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Thursday, January 23, 2020 1:00 am

Aug. 10, 1927: Charles Lindbergh flies over city

COREY MCMAKEN | The Journal Gazette

On Aug. 10, 1927, Charles Lindbergh circled downtown Fort Wayne in his Spirit of St. Louis monoplane and dropped a greeting to the city before heading off toward Detroit without landing.

In May of that year, he had flown the plane from New York to Paris in the first solo non-stop transatlantic flight, for which he won the Orteig Prize. He was 25.

When he flew over Fort Wayne, Lindbergh was on a national tour to encourage interest in aeronautics.

Read the full story from 1927, including the text of Lindbergh's letter, below.

To suggest a year or subject for History Journal, email Corey McMaken at cmcmaken@jg.net.

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"Lindbergh Honors Fort Wayne by Air Visit" (Aug. 11, 1927)

America's flying hero dropped a greeting to Fort Wayne from the air yesterday noon.

Col. Charles A. Lindbergh circled the city several times on his way from Indianapolis to Detroit on his tour of the United States to encourage popular interest in aeronautics. He was traveling in The Spirit of St. Louis, in which he flew from New York to Paris.

The message, in a white sack, fell at the feet of John W. Anderson, 68, of 125 E. Main St., at the corner of Main and Court streets.

The message reads,

"To the City of Fort Wayne

"Aboard the Spirit of St. Louis on Tour of America.

"Greetings

"Because of the limited time and the extensive itinerary of the tour of the United States now in progress to encourage popular interest in aeronautics, it is impossible for the Spirit of St. Louis to land in your city.

"This message from the air, however, is sent you to express our sincere appreciation of your interest in the tour and in the promotion and expansion of commercial aeronautics in the United States.

"We feel that we will be amply repaid for all efforts if each and every citizen in the United States cherishes an interest in flying and gives his earnest support to the air mail service and the establishment of airports and similar facilities. The concerted efforts of the citizens of the United States in this direction will result in America's taking its rightful place within a very short time as the world leader in commercial flying.

"(Signed) C.A. Lindbergh"

After circling the outskirts of the city, Lindy brought his plane over the business district, dropped the message, circled the courthouse and darted away toward the northeast. The coveted paper will be returned to Mr. Anderson some time today.

Mr. Anderson was as elated over his gift from the trans-Atlantic plane as a boy with a new toy. Already Mr. Anderson has visions of the pride his children and grandchildren will have in preserving a souvenir from an epic-making tour.

Yet last night Mr. Anderson could hardly realize the full significance of the Lindbergh proclamation, which came like a shot, with its yellow streamer, from nowhere and landed at his feet.

Scores of dollar-day shoppers who thronged the downtown district forgot waiting bargains and rushed to street corners as the word flashed along that Lindy had arrived. The roar of The Spirit of St. Louis brought faces to every available window, while others elbowed their way to the streets and still others rushed to downtown roof tops for a glimpse of the noted aviator making his hasty visit.

Persons could be see in every direction straining their eyes and using field glasses in hopes of catching sight of the flyer in the cockpit of the monoplane. Several thousand persons were at Sweebrock airport on the Lima road when the flyer circled over the city. It was reported before Lindbergh's arrival that he would drop the message for Fort Wayne at this field.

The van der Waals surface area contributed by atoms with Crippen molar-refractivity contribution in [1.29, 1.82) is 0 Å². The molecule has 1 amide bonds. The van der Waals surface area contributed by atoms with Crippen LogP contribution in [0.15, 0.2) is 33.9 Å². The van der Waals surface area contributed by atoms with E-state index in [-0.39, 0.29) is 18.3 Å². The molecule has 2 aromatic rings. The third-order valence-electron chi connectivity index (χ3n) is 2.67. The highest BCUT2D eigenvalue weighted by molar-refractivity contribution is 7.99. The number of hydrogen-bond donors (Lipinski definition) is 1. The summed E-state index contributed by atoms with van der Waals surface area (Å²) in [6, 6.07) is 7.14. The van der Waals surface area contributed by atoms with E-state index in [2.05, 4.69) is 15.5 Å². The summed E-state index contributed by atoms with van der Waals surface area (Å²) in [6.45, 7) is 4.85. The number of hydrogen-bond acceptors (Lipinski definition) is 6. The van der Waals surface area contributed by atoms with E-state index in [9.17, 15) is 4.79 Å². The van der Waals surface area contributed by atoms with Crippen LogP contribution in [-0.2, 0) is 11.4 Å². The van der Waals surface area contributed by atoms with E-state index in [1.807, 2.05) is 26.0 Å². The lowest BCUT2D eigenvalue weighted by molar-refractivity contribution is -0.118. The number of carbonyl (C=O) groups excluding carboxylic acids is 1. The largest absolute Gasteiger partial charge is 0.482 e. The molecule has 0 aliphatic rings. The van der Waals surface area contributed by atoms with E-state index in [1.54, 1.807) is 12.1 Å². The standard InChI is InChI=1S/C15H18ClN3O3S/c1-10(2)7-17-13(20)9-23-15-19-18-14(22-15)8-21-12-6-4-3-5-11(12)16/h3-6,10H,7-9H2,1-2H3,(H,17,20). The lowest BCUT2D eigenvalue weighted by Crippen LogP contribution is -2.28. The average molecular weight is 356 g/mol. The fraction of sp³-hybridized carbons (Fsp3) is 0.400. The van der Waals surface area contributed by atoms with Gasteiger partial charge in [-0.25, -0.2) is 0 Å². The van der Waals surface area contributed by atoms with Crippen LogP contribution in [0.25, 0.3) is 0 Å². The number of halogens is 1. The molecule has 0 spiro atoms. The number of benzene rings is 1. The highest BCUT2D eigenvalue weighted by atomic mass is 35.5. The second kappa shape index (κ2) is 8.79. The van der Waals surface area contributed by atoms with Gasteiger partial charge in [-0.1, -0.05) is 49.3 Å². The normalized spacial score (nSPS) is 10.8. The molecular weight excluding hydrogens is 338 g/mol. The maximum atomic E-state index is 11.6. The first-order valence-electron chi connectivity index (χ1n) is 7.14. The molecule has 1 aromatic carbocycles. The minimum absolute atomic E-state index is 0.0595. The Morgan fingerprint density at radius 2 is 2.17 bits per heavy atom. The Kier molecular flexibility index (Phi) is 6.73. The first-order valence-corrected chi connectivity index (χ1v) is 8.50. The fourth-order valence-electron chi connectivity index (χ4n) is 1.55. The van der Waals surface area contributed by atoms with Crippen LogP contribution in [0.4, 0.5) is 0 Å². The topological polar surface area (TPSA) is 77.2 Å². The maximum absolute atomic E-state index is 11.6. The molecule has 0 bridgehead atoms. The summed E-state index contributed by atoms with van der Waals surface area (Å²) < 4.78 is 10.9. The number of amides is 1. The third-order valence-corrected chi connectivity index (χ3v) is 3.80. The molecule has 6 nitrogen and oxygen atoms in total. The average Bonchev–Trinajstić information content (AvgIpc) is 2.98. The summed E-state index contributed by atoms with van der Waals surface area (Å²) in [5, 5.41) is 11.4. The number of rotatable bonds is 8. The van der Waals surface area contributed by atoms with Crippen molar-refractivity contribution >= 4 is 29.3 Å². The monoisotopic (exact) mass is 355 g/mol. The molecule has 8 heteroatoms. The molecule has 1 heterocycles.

Then as quickly as he appeared, Lindy headed his ship into the northeast and joining his escort left Fort Wayne behind. Their attentions were them probably centered on the course to Detroit, where a great reception awaited.

Colonel Lindbergh hopped off from Indianapolis at 9:30 o'clock, central standard time. Shortly before 11:30 o'clock, the silver plane swept over the southwestern part of this city, accompanied by an escort plane.

The latter, which greatly resembled the trans-Atlantic monoplane, swung in ahead of Lindy at the city'd edge. Like the submarine guarding government transports during the World war, the escort always went forward to clear the lanes of approaching danger.

Several visiting planes were above the Sweebrock air field when Lindy reached the city. The pilot in the escort plane, rushing his plane as through in a war-exhibition, signaled the strange place to land. This was done to prevent any collision with the Spirit of St. Louis.

Fort Wayne aviators believe Colonel Lindbergh evaded the Sweetbrock airport because of the air traffic above the field. He was scheduled to drop the message at this airport, according to information sent here by William P. MacCracken Jr., assistant secretary for aeronautics, United States department of commerce. Words to this effect were received in a letter several days ago by George A. Sweet of the Sweebrock Airport company.

After leaving the business district, the famous plane came within a short distance of the Sweebrock field and then turned northeast. The escort pilot joined his partner about three miles northeast of the city.

The proclamation was signed in Lindbergh's own handwriting, local businessmen believe. In the lower left-hand corner of the paper were the names of Harry F. Guggenheim, president of the Daniel Guggenheim Fund for the Promotion of Aeronautics, and by William P. MacCracken Jr.

This tour, which is designed to promote interest in aviation, was financed by Daniel Guggenheim of New York City.


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